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Ahmed Sofi of Halabja: The Hero Who Stayed

By Rudaw 18/3/2014
There is no monument to Ahmed’s heroism, but for the people of Halabja, he is the symbol of loyalty and courage. Photo: Rudaw
There is no monument to Ahmed’s heroism, but for the people of Halabja, he is the symbol of loyalty and courage. Photo: Rudaw

HALABJA, Kurdistan Region – If Ahmed Sofi had not acted on his wife’s dream only days before Saddam Hussein’s poison-gas attack on the Kurdish town of Halabja, 26 years ago this week, his children would probably have perished along with the estimated 5,000 people who died.  And his heroism immediately after the attack, saving the lives of at least a dozen other young and burying the abandoned dead, has earned him gratitude for life.

He recounts that, four days before the March 16, 1988 attack, his children were in Halabja while he had gone to Baghdad with his wife. That morning, after seeing her children crying for her in a dream, Ahmed’s wife awakened with a start and told her husband they must return to Halabja.

“Ahmed, if you don’t return, I will go alone, today!” she warned him, when he tried to tell her it was only a dream.

Having no choice, he returned with his wife to Halabja, where a letter from Peshmarga forces in the mountains warned residents to evacuate, because an invasion by Saddam’s forces was imminent. At dawn next day, he left town, together with his wife and children. When he came back alone several hours later to get some of their belongings and food, the town he returned to was not the one he had left. Saddam’s forces had already done their murderous deed.

He had returned to a nightmare: Streets strewn with dead bodies of humans and animals, even the insects dead; at his home, a neighbor had left two dead bodies of his own children in a bag, with a note asking Ahmed to bury them, while the man himself had gone in search of his other children.

Ahmed recalls burying those bodies, and others from his extended family. But in the streets, he was shocked and saddened to see panicked people trampling corpses underfoot as they hurriedly fled to save themselves. Instead of doing the same, Ahmed decided to go street to street, burying bodies he would find, later joined in the task by his own daughters.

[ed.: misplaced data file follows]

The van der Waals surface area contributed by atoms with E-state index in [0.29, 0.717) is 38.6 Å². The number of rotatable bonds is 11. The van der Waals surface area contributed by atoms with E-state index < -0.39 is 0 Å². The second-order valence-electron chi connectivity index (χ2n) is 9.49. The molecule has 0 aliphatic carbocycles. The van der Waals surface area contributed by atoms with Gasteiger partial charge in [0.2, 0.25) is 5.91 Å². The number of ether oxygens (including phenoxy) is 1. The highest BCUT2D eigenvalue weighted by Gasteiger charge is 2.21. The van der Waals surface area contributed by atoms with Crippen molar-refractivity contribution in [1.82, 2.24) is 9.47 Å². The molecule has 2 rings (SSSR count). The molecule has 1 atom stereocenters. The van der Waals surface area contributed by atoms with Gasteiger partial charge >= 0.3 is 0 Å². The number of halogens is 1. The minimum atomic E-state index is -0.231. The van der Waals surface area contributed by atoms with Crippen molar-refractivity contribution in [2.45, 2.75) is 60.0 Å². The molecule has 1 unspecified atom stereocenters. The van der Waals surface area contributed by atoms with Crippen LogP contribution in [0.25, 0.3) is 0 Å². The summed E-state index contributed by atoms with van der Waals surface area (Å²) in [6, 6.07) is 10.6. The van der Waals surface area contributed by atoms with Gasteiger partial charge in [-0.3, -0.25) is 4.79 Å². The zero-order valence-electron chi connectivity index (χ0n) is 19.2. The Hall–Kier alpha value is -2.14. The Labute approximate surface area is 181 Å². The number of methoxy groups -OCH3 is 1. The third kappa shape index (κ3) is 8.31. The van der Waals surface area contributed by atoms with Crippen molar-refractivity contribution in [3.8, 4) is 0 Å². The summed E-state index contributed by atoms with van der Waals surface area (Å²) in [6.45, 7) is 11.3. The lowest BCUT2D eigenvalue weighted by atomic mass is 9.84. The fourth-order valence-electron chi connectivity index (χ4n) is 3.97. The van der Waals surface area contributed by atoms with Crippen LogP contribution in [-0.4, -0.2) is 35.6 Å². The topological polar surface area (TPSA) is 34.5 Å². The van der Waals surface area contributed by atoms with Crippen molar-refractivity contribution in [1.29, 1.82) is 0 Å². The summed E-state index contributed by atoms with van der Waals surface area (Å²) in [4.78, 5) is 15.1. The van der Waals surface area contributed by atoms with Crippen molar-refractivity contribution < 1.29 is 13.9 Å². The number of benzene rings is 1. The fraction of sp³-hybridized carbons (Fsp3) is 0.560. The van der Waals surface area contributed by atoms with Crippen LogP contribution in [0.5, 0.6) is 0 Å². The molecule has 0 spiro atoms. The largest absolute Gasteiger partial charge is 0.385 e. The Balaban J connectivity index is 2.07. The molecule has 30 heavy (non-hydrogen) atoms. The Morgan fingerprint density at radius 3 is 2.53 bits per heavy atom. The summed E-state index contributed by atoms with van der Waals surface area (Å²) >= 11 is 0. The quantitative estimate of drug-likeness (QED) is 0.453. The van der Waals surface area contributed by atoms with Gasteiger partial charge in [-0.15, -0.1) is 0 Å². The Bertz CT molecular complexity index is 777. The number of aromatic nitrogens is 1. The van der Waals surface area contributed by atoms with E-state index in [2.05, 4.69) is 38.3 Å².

"After burying 31 dead from my family, I went around searching in the streets and houses, picking up bodies to bury later,” he told Rudaw. "With the help of other people, we buried 1,430 bodies," he said, recalling that his daughters dug the graves that he would fill with corpses.

That courage and heroism, evident in the burn marks on his hands from handling bodies sprayed with mustard gas, has earned him eternal gratitude and respect.  Today, many Halabja residents consider themselves indebted to Ahmed, greeting him with respect whenever they see him.

There is no monument to his heroism. But for the people of Halabja, he is the symbol of loyalty and courage. In every mass grave in Halabja there are some bodies said to have been buried by him. He receives enormous respect from people who wonder if some dead relative was placed in the ground by Ahmed’s hands.

When the Iranian military entered Halabja and tried to evacuate residents, Ahmed refused to budge, declaring he had vowed to stay to see how he could help. Faced with this predicament, the Iranians decided to take him prisoner, just so they could get him out.

But in all the dark nightmare of Halabja, Ahmed is happy to have brought a little ray of light. That is because he did not find only the dead among the bodies. There were also 12 children, found alive and saved by Ahmed.

“They are all alive, most of them live in Europe," he says proudly.


Alan | 18/3/2014
I can't find a word to describe this man, his bravery is still lives among us, I wish you long live and happiness.
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